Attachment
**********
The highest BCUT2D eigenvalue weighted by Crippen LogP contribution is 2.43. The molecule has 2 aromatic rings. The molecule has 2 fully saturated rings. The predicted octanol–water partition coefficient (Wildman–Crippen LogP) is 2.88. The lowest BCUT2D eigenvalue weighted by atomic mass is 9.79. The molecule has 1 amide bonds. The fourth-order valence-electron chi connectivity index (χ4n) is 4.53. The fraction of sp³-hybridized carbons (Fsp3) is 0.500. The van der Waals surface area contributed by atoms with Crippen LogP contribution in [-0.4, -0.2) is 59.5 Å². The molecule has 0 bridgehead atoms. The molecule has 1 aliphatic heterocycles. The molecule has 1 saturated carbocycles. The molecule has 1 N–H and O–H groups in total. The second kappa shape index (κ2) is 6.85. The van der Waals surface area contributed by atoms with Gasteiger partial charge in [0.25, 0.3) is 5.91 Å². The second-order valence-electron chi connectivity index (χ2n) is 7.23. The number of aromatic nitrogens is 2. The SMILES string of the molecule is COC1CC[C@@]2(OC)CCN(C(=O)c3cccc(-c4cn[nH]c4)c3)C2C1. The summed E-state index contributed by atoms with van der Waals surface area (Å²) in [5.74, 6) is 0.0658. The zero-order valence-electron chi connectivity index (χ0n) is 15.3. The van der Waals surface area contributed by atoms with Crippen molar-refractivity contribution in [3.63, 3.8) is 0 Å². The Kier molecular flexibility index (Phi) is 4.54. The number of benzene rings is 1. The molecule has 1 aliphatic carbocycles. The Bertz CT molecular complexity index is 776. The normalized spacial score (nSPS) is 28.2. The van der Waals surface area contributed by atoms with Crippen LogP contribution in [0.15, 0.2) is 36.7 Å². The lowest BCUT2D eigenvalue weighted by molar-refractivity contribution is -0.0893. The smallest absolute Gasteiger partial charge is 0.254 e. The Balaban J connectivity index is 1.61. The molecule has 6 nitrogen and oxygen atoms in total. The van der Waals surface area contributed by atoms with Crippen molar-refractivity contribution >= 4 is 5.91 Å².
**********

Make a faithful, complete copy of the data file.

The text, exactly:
The highest BCUT2D eigenvalue weighted by Crippen LogP contribution is 2.43. The molecule has 2 aromatic rings. The molecule has 2 fully saturated rings. The predicted octanol–water partition coefficient (Wildman–Crippen LogP) is 2.88. The lowest BCUT2D eigenvalue weighted by atomic mass is 9.79. The molecule has 1 amide bonds. The fourth-order valence-electron chi connectivity index (χ4n) is 4.53. The fraction of sp³-hybridized carbons (Fsp3) is 0.500. The van der Waals surface area contributed by atoms with Crippen LogP contribution in [-0.4, -0.2) is 59.5 Å². The molecule has 0 bridgehead atoms. The molecule has 1 aliphatic heterocycles. The molecule has 1 saturated carbocycles. The molecule has 1 N–H and O–H groups in total. The second kappa shape index (κ2) is 6.85. The van der Waals surface area contributed by atoms with Gasteiger partial charge in [0.25, 0.3) is 5.91 Å². The second-order valence-electron chi connectivity index (χ2n) is 7.23. The number of aromatic nitrogens is 2. The SMILES string of the molecule is COC1CC[C@@]2(OC)CCN(C(=O)c3cccc(-c4cn[nH]c4)c3)C2C1. The summed E-state index contributed by atoms with van der Waals surface area (Å²) in [5.74, 6) is 0.0658. The zero-order valence-electron chi connectivity index (χ0n) is 15.3. The van der Waals surface area contributed by atoms with Crippen molar-refractivity contribution in [3.63, 3.8) is 0 Å². The Kier molecular flexibility index (Phi) is 4.54. The number of benzene rings is 1. The molecule has 1 aliphatic carbocycles. The Bertz CT molecular complexity index is 776. The normalized spacial score (nSPS) is 28.2. The van der Waals surface area contributed by atoms with Crippen LogP contribution in [0.15, 0.2) is 36.7 Å². The lowest BCUT2D eigenvalue weighted by molar-refractivity contribution is -0.0893. The smallest absolute Gasteiger partial charge is 0.254 e. The Balaban J connectivity index is 1.61. The molecule has 6 nitrogen and oxygen atoms in total. The van der Waals surface area contributed by atoms with Crippen molar-refractivity contribution >= 4 is 5.91 Å².